The next year Behring and Kitasato jointly published their classic paper, "Ueber das Zustandekommen der Diphtherie-Immunität und der Tetanus-Immunität bei Thieren" ("The Mechanism of Immunity in Animals to Diphtheria and Tetanus"). One week later Behring alone published another paper dealing with immunity against diphtheria and outlining five ways in which it could be achieved. These reports announced that injections of toxin from diphtheria or tetanus bacilli led animals to produce in their blood substances capable of neutralizing the disease poison.

Behring and Kitasato dubbed these substances antitoxins. Furthermore, injections of blood serum from an animal that had been given a chance to develop antitoxins to tetanus or diphtheria could confer immunity to the disease on other animals, and even cure animals that were already sick.

Several papers confirming and amplifying these results, including some by Behring himself, appeared in rapid succession. In 1893 Behring described a group of human diphtheria patients who were treated with antitoxin. That same year, he was given the title of professor. However, Behring's diphtheria antitoxin did not yield consistent results. It was the bacteriologist Paul Ehrlich (1854–1915), another of the talented associates in Koch's lab, who was chiefly responsible for standardizing the antitoxin, thus making it practical for widespread therapeutic use. Working together, Ehrlich and Behring also showed that high-quality antitoxin could be obtained from horses, as well as from the sheep used previously, opening the way for large-scale production of the antitoxin.

In 1894 Behring accepted a position as professor at the University of Halle. A year later he was named a professor and director of the Institute of Hygiene at the University of Marburg. Thereafter he focused much of his attention on the problem of immunization against tuberculosis. His assumption, unfounded as it turned out, was that different forms of the disease in humans and in cattle were closely related. He tried immunizing calves with a weakened strain of the human tuberculosis bacillus, but the results were disappointing. Although his bovine vaccine was widely used for a time in Germany, Russia, Sweden, and the United States, it was found that the cattle excreted dangerous microorganisms afterward. Nevertheless, Behring's basic idea of using a bacillus from one species to benefit another influenced the development of later vaccines.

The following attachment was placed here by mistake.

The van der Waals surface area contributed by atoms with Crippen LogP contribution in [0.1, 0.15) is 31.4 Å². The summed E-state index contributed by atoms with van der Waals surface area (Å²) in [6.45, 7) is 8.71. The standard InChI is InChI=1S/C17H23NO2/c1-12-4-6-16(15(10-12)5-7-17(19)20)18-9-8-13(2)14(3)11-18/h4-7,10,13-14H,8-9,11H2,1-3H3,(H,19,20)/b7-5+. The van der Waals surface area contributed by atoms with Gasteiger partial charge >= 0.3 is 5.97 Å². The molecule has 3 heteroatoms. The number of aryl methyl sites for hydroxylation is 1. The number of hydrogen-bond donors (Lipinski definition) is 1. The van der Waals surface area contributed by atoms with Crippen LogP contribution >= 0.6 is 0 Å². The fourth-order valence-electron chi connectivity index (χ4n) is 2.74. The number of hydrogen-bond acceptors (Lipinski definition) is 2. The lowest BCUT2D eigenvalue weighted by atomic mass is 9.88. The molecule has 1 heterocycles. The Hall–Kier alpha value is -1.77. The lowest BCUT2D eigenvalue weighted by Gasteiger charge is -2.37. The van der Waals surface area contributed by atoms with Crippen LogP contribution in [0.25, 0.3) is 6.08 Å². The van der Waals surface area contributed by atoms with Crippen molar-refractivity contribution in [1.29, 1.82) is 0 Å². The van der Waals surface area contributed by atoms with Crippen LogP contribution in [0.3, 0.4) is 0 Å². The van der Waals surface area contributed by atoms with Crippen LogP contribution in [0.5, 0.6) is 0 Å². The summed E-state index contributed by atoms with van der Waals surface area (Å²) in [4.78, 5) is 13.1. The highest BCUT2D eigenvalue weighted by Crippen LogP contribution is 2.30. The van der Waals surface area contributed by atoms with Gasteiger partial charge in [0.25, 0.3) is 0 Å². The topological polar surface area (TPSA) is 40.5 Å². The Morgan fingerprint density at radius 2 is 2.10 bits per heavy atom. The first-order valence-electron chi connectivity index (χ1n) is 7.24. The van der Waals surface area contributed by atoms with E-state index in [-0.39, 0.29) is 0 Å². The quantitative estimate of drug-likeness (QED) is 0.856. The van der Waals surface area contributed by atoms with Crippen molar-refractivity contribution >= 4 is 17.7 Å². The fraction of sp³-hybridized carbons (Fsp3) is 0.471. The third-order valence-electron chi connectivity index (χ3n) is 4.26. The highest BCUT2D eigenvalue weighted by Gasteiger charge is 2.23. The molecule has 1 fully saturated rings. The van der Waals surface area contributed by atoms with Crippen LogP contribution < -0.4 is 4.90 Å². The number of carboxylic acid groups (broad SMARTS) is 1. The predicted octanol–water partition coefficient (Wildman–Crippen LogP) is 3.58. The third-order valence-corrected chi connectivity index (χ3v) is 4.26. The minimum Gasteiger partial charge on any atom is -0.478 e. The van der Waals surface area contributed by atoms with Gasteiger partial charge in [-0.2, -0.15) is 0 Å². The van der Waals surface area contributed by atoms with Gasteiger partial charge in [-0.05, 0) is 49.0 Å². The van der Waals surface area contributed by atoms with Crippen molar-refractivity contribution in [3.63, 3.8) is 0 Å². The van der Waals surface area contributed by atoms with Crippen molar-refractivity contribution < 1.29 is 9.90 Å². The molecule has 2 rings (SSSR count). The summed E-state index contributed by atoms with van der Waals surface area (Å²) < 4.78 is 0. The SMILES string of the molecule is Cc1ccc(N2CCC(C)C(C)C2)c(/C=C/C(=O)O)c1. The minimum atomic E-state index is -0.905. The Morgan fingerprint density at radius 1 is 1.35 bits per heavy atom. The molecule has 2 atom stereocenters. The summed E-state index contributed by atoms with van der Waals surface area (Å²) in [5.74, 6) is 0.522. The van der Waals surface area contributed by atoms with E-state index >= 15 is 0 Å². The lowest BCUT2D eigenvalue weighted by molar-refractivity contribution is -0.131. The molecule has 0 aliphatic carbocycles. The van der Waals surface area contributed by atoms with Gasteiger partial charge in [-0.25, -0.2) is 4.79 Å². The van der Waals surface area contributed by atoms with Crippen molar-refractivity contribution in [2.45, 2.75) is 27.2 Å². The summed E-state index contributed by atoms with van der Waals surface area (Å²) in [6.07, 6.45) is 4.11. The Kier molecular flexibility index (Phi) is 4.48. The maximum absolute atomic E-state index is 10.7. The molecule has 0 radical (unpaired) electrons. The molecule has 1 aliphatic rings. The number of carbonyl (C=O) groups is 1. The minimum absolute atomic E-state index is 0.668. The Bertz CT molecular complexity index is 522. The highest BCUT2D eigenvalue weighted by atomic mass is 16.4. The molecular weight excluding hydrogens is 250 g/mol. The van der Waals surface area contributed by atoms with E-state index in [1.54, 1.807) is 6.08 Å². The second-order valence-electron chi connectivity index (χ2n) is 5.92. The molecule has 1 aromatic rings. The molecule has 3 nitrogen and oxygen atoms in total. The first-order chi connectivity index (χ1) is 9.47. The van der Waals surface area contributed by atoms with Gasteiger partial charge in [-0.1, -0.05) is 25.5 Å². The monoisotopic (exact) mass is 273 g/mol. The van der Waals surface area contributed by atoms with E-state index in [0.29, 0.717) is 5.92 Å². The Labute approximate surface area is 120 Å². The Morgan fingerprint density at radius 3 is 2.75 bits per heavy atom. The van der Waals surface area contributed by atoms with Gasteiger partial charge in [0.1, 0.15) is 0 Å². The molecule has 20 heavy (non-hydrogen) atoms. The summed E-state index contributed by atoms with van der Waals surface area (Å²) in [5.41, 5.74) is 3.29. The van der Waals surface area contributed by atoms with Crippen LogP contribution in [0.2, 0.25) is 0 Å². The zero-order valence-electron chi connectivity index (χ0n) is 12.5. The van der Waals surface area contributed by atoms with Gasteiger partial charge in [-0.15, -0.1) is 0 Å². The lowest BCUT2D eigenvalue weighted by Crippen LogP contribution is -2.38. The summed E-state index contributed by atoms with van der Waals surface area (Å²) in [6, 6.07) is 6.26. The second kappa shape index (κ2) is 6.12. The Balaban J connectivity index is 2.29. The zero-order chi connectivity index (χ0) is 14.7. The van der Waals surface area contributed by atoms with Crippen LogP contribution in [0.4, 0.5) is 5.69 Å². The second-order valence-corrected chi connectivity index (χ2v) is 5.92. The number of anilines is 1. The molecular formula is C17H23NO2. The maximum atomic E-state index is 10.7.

Behring did not entirely abandon his work on diphtheria during this period. In 1913 he announced the development of a toxin-antitoxin mixture that resulted in longer-lasting immunity than did antitoxin serum alone. This approach was a forerunner of modern methods of preventing, rather than just treating, the disease. Today, children are routinely and effectively vaccinated against diphtheria and tetanus.

However, the first great drop in diphtheria mortality was due to the antitoxin therapy introduced earlier by Behring, and it is for this contribution that he is primarily remembered. The fall in the diphtheria death rate around the turn of the century was sharp. In Germany alone, an estimated 45,000 lives per year were saved. Accordingly, Behring received the 1901 Nobel Prize "for his work on serum therapy, especially its application against diphtheria, by which he... opened a new road in the domain of medical science and thereby placed in the hands of the physician a victorious weapon against illness and deaths." Behring was also elevated to the status of nobility and shared a sizable cash prize from the Paris Academy of Medicine with Émile Roux, the French bacteriologist who was one of the men who had discovered the diphtheria toxin in 1888. In addition, Behring was granted honorary memberships in societies in Italy, Turkey, France, Hungary, and Russia.

There were other financial rewards as well. From 1901 onward, ill health prevented Behring from giving regular lectures, so he devoted himself to research. A commercial firm in which he had a financial interest built a well-equipped laboratory for his use in Marburg, Germany. Then, in 1914, Behring established his own company to manufacture serums and vaccines. The profits from this venture allowed him to keep a large estate at Marburg, on which he grazed cattle used in experiments. This house was a gathering place of society. Behring also owned a vacation home on the island of Capri in the Mediterranean.

In 1896 Behring married the daughter of the director of a Berlin hospital. The couple had seven children. Despite outward appearances of personal and professional success, Behring was subject to frequent bouts of serious depression. He contracted pneumonia in 1917 and soon after died in Marburg, Germany.